Despite the variation in and complexity of what [Korowai] kin relations are,it is worth postulating anoverall quality by which these relations are known and measured. I will call it a quality of ‘intersub- jective belonging’.Stasch
2009
:
128
This is a Frazerian-style piece, which is to say, an exercise in uncontrolled comparison.As graduate students we used to call the like an ‘among-the text’, with ethnographicexamples cherry-picked from among this people and that. My defence is that I am nottrying to prove empirically what kinship is, only to make some exposition of what Iclaim it is. I am trying to demonstrate an idea, for which purpose the ethnographicreports are mainly meant to exemplify rather than verify.In brief, the idea of kinship in question is ‘mutuality of being’: people who areintrinsic to one another’s existence – thus‘mutual person(s)’,‘life itself,‘intersubjectivebelonging’. I argue that ‘mutuality of being’ will cover the variety of ethnographically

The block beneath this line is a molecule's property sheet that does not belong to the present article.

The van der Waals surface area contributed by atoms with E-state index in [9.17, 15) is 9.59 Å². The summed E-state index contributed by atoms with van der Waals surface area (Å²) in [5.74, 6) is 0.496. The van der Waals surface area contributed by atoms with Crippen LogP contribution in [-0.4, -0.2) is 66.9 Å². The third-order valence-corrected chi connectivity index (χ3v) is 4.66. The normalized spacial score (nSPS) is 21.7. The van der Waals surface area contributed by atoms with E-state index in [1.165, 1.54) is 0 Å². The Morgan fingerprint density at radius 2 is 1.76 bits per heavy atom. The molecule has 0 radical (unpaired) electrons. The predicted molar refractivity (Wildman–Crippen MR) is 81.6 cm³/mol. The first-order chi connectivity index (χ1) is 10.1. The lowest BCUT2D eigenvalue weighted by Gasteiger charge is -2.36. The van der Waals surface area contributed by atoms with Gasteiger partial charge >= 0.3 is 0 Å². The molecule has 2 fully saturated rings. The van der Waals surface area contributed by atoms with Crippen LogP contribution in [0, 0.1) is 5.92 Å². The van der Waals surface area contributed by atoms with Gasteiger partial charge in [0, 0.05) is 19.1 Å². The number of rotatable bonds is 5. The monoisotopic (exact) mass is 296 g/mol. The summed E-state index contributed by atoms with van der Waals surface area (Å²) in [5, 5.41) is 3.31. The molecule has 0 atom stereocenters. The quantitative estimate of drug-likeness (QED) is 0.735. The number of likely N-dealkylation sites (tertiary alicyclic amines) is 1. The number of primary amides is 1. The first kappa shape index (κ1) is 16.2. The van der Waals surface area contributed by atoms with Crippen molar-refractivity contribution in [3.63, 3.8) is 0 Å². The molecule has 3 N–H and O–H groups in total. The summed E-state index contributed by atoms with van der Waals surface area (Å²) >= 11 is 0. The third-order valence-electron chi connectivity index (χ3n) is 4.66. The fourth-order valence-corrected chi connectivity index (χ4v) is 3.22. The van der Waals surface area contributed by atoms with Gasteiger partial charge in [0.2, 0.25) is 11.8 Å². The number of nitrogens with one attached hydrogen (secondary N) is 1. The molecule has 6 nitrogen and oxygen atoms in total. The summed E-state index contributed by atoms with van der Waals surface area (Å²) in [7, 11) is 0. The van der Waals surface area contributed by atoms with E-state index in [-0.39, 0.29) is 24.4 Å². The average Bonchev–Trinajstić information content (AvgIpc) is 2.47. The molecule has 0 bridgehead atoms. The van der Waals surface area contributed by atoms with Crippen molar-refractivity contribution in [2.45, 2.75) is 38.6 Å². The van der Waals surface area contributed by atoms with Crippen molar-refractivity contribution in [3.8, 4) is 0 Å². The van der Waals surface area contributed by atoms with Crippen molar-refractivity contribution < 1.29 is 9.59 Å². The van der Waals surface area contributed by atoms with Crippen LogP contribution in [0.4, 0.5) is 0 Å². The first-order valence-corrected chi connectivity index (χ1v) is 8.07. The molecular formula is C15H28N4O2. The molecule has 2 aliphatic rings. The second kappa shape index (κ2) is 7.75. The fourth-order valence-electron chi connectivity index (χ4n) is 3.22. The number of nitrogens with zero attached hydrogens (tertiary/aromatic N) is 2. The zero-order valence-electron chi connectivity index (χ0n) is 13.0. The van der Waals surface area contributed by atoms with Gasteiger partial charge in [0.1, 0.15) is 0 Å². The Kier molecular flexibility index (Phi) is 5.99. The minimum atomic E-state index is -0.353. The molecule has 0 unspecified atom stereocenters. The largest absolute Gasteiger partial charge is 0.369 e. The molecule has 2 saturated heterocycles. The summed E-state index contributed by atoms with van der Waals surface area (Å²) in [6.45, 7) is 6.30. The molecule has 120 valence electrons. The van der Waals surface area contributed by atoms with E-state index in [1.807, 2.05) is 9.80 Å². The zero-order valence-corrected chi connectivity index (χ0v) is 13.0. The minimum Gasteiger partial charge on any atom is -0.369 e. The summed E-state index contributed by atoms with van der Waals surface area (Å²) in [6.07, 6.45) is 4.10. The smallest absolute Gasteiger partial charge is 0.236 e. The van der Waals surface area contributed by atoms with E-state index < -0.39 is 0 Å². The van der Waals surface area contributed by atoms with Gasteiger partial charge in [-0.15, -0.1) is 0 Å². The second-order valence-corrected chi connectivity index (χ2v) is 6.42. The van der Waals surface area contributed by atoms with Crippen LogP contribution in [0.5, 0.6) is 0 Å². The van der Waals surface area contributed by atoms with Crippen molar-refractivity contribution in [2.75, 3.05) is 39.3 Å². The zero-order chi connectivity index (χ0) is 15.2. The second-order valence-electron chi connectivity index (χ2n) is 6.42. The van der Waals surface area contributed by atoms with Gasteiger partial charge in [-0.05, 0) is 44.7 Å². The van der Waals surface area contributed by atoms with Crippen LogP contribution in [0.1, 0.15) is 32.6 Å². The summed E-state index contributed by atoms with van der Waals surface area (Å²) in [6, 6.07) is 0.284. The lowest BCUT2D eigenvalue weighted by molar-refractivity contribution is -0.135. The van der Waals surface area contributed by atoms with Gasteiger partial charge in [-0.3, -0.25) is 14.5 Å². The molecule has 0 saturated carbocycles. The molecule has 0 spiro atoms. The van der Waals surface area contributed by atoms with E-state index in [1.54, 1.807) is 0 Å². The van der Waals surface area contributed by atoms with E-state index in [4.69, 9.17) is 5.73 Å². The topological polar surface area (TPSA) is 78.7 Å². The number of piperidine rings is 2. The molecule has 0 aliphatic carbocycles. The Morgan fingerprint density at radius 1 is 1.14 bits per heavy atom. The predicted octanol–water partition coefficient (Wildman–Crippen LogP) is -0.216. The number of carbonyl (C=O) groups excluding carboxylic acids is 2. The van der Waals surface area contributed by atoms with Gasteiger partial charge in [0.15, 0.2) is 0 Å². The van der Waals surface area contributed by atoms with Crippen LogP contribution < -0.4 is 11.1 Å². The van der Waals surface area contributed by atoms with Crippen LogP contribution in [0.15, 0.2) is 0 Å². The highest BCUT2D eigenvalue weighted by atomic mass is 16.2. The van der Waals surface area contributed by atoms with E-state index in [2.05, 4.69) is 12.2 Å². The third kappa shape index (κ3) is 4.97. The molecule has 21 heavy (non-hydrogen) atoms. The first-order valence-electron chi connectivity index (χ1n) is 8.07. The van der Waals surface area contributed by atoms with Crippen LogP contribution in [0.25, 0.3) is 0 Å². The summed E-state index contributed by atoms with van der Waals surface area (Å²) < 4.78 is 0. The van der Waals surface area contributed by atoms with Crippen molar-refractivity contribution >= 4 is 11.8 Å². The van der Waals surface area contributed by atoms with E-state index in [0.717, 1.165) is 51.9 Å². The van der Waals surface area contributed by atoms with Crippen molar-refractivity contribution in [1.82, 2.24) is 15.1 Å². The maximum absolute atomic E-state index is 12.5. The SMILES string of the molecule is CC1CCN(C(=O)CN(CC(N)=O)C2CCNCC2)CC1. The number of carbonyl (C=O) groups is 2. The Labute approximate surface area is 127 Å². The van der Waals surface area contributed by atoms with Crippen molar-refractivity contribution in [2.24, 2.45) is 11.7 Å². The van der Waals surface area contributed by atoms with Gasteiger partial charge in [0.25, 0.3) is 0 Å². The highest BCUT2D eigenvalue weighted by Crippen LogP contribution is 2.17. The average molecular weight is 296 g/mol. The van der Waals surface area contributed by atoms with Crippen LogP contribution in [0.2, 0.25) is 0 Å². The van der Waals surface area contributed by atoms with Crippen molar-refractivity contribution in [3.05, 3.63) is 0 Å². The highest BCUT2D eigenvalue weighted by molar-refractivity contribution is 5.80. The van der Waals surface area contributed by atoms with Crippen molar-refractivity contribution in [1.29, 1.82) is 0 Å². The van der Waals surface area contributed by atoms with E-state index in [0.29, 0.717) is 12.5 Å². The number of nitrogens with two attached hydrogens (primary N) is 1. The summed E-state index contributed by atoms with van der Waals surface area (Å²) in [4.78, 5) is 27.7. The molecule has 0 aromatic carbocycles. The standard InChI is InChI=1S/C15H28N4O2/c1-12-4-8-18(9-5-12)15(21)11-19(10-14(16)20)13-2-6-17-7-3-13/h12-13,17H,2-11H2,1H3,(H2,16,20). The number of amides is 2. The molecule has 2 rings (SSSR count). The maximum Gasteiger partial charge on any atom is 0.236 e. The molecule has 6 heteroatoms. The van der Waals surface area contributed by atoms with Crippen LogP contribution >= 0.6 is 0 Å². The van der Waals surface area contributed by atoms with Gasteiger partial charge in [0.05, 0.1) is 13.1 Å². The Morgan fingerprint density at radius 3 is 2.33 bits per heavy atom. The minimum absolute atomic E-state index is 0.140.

Journal of the Royal Anthropological Institute (N.S.)
17
 ,
2
-
19
© Royal Anthropological Institute
2011
 
documented ways kinship is locally constituted, whether by procreation, social con-struction, or some combination of these. Moreover, it will apply equally to interper-sonal kinship relations, whether consanguineal’ or ‘affinal’, as well as to grouparrangements of descent. Finally, ‘mutuality of being’ will logically motivate certainotherwise enigmatic effects of kinship bonds – of the kind often called ‘mystical’ –whereby what one person does or suffers also happens to others. Like the biblical sinsof the father that descend on the sons, where being is mutual, then experience is morethan individual.
Constructivism